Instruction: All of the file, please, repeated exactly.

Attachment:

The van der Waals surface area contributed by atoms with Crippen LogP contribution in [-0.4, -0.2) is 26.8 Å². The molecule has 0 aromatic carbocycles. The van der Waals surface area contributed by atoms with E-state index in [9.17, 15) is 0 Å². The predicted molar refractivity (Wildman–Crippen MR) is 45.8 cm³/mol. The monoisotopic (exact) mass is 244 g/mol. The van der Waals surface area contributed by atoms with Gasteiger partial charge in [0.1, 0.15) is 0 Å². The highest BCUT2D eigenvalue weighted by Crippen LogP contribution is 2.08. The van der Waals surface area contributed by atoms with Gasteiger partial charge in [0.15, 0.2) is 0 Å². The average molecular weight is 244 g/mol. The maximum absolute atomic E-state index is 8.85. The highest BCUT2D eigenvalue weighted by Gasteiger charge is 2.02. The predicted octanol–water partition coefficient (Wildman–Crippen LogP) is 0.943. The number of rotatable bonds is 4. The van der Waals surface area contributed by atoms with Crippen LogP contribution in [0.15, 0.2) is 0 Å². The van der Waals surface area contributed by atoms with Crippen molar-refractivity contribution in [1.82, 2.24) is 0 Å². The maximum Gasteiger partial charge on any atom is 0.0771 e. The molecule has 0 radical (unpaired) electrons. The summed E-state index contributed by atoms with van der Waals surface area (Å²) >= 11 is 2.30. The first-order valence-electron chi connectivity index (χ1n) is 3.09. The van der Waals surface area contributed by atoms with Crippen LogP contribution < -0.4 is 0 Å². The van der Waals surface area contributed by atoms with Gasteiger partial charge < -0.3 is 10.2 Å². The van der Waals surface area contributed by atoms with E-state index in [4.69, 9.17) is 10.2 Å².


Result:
The van der Waals surface area contributed by atoms with Crippen LogP contribution in [-0.4, -0.2) is 26.8 Å². The molecule has 0 aromatic carbocycles. The van der Waals surface area contributed by atoms with E-state index in [9.17, 15) is 0 Å². The predicted molar refractivity (Wildman–Crippen MR) is 45.8 cm³/mol. The monoisotopic (exact) mass is 244 g/mol. The van der Waals surface area contributed by atoms with Gasteiger partial charge in [0.1, 0.15) is 0 Å². The highest BCUT2D eigenvalue weighted by Crippen LogP contribution is 2.08. The van der Waals surface area contributed by atoms with Gasteiger partial charge in [0.15, 0.2) is 0 Å². The average molecular weight is 244 g/mol. The maximum absolute atomic E-state index is 8.85. The highest BCUT2D eigenvalue weighted by Gasteiger charge is 2.02. The predicted octanol–water partition coefficient (Wildman–Crippen LogP) is 0.943. The number of rotatable bonds is 4. The van der Waals surface area contributed by atoms with Crippen LogP contribution in [0.15, 0.2) is 0 Å². The van der Waals surface area contributed by atoms with Crippen molar-refractivity contribution in [1.82, 2.24) is 0 Å². The maximum Gasteiger partial charge on any atom is 0.0771 e. The molecule has 0 radical (unpaired) electrons. The summed E-state index contributed by atoms with van der Waals surface area (Å²) >= 11 is 2.30. The first-order valence-electron chi connectivity index (χ1n) is 3.09. The van der Waals surface area contributed by atoms with Crippen LogP contribution < -0.4 is 0 Å². The van der Waals surface area contributed by atoms with Gasteiger partial charge < -0.3 is 10.2 Å². The van der Waals surface area contributed by atoms with E-state index in [4.69, 9.17) is 10.2 Å².